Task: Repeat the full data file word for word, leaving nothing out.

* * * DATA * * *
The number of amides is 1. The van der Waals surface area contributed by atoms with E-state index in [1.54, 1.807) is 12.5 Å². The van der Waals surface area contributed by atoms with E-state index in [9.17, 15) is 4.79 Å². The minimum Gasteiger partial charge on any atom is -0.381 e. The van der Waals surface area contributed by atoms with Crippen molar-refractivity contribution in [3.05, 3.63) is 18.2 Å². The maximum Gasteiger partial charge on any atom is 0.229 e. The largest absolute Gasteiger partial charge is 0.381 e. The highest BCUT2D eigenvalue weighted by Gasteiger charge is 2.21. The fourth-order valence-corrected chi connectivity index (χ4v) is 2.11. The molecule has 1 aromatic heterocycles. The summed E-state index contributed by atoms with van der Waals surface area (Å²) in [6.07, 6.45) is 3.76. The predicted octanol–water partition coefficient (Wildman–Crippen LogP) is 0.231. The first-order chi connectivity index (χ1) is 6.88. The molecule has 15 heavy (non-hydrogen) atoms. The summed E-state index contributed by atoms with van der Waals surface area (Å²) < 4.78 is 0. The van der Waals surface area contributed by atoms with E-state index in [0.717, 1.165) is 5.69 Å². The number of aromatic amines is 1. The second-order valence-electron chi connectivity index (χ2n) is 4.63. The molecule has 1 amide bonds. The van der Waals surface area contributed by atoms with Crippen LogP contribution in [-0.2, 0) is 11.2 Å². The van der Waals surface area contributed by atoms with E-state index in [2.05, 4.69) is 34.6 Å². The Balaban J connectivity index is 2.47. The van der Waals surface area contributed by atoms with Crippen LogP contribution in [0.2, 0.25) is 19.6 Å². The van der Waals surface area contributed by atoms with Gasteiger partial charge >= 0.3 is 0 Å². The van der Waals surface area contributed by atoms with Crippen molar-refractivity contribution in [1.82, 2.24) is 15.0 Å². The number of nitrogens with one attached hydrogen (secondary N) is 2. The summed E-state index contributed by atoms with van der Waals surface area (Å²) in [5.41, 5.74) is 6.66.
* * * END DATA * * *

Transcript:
The number of amides is 1. The van der Waals surface area contributed by atoms with E-state index in [1.54, 1.807) is 12.5 Å². The van der Waals surface area contributed by atoms with E-state index in [9.17, 15) is 4.79 Å². The minimum Gasteiger partial charge on any atom is -0.381 e. The van der Waals surface area contributed by atoms with Crippen molar-refractivity contribution in [3.05, 3.63) is 18.2 Å². The maximum Gasteiger partial charge on any atom is 0.229 e. The largest absolute Gasteiger partial charge is 0.381 e. The highest BCUT2D eigenvalue weighted by Gasteiger charge is 2.21. The fourth-order valence-corrected chi connectivity index (χ4v) is 2.11. The molecule has 1 aromatic heterocycles. The summed E-state index contributed by atoms with van der Waals surface area (Å²) in [6.07, 6.45) is 3.76. The predicted octanol–water partition coefficient (Wildman–Crippen LogP) is 0.231. The first-order chi connectivity index (χ1) is 6.88. The molecule has 15 heavy (non-hydrogen) atoms. The summed E-state index contributed by atoms with van der Waals surface area (Å²) < 4.78 is 0. The van der Waals surface area contributed by atoms with E-state index in [0.717, 1.165) is 5.69 Å². The number of aromatic amines is 1. The second-order valence-electron chi connectivity index (χ2n) is 4.63. The molecule has 1 amide bonds. The van der Waals surface area contributed by atoms with Crippen LogP contribution in [-0.2, 0) is 11.2 Å². The van der Waals surface area contributed by atoms with E-state index in [2.05, 4.69) is 34.6 Å². The Balaban J connectivity index is 2.47. The van der Waals surface area contributed by atoms with Crippen LogP contribution in [0.2, 0.25) is 19.6 Å². The van der Waals surface area contributed by atoms with Gasteiger partial charge >= 0.3 is 0 Å². The van der Waals surface area contributed by atoms with Crippen molar-refractivity contribution in [1.82, 2.24) is 15.0 Å². The number of nitrogens with one attached hydrogen (secondary N) is 2. The summed E-state index contributed by atoms with van der Waals surface area (Å²) in [5.41, 5.74) is 6.66.